Marriage is a beautiful thing, and while you want to believe it's going to last forever, you still may need to protect yourself and your assets from the possibility of divorce in the future. With things like inheritances, future earnings, intellectual property, past debt, and other complicating factors joining in on your vows, it's usually best for everyone involved in a neat and tidy document sets the bounds for dispersion, in the unfortunate event the marriage doesn't last.
1. Talk About The Prenup With Your Fiancé
It's important to bring the possibility of a prenuptial agreement up with your partner long before the wedding bells ring. For many, the document is a simple matter of asset distribution in a legal relationship, but to others, it's deemed as an insult to the faith two people have in each other when they tie the knot. You could mention a prenup casually or formally, depending on the anticipated reaction of your fiancé; however, if you don't bring it up early enough with clear intent, it could become a sticking point in the relationship or even an obstacle to moving forward together. Don't spring a prenup on your future husband or wife when you're rehearsing the walk down the aisle; instead, give the document the transparency and priority it should have.
Think about what you own now, as individuals and what you might want to happen to these things in an unclear or disputed breakup:
- Real estate
- A business owned wholly or partly.
- Large amounts of savings and earnings.
- Retirement benefits.
- Previous spouses and/or children from a previous relationship.
2. Narrow Down Specifics On Paper
Both of you should jot down the assets (real estate, retirement funds, obligations to children from previous relationships, heirloom pieces, etc.) that are most important and valuable to you. While you're both going to bring something to the marriage, there are still things that belong to one of you or the other that won't be considered jointly owned in the future. There may be certain ways you'll want to handle future income and assets, too, along with bringing up the possibility of an eventual divorce and how that separation of people and property should go. While in some ways putting together a prenup feels negative, it's imperative that you're both completely honest with each other and yourselves as you put the document together. Once all is said and done, you can forget about the legalities you've drawn up and simply enjoy the marital bliss.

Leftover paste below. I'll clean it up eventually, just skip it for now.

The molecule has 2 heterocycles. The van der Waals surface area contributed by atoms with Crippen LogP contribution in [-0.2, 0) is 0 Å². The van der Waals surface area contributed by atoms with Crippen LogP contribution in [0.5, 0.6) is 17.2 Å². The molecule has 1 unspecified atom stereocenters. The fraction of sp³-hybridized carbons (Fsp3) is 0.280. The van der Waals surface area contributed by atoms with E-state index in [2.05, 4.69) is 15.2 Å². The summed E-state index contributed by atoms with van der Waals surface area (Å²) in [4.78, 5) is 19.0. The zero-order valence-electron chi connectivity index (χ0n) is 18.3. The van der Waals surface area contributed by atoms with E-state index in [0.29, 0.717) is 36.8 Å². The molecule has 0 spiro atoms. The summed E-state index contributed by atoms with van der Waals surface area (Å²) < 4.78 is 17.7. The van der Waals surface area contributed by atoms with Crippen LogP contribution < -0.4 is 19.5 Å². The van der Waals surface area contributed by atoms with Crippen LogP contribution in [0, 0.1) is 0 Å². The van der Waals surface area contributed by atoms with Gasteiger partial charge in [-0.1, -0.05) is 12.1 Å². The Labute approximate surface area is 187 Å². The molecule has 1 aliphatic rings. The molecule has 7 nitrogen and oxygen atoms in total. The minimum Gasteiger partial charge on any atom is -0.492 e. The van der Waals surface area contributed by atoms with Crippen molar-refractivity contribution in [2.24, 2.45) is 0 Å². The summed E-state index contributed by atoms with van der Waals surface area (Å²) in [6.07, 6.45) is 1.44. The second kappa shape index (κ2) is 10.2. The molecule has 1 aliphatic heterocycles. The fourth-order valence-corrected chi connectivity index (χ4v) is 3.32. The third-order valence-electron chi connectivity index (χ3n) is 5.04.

3. Visit Separate Attorneys
It's wise for each of you to have your own attorneys representing you when the prenup is formalized, as future courts may scrutinize the document differently if you have a joint attorney. Separate lawyers will each act according to the best interest of you and your soon-to-be spouse, which ultimately serves the purpose of creating the prenup to begin with. While legal proceedings during your courtship may dampen the romance, you're actually creating a solid and reasonable foundation for the relationship. Once the ink is dry on the agreement, you could always go out for a cozy dinner or do something else to conjure up the emotional glow of your unity.
4. Modify The Agreement After Marriage, If Needed
As life brings changes to you as a couple and individuals, you may need to either modify your prenup or have a post-nuptial agreement drawn up. The prenup can be changed, provided both of you agree to the changes, but you'll need to have the lawyers hammer out the details and formalize the process, first. Certain states, however, may automatically null and void your prenup once children are born into the marriage, unless you and your spouse make the necessary updates yourselves. Since having children usually results in alimony payments in the event of a divorce, your marital paperwork will need to reflect the changes in your lives.
5. Live Happily Ever After, Hopefully
As daunting and tedious as prenups and postnups may be, hopefully, you'll never need to have them enforced. Don't let a prenup ever be the basis for an argument in your marriage, as that will likely lead to resentment and creating a wedge between you. If you work out all of the details beforehand and accept the terms mutually, the prenup should just be a precautionary document that does nothing more than gather dust as you and your spouse lead a fruitful and loving life together.
On the other hand, if the relationship does eventually fall apart, each of you should contact the lawyers you've been working with thus far to begin the process of legally separating and dividing assets. Especially if the paperwork has kept up with the events of the marriage, a prenup can actually help a divorce move quicker and with less pain and punishment for everyone involved.
Get in touch with a family law firm such as Stoddard Law Firm for more information.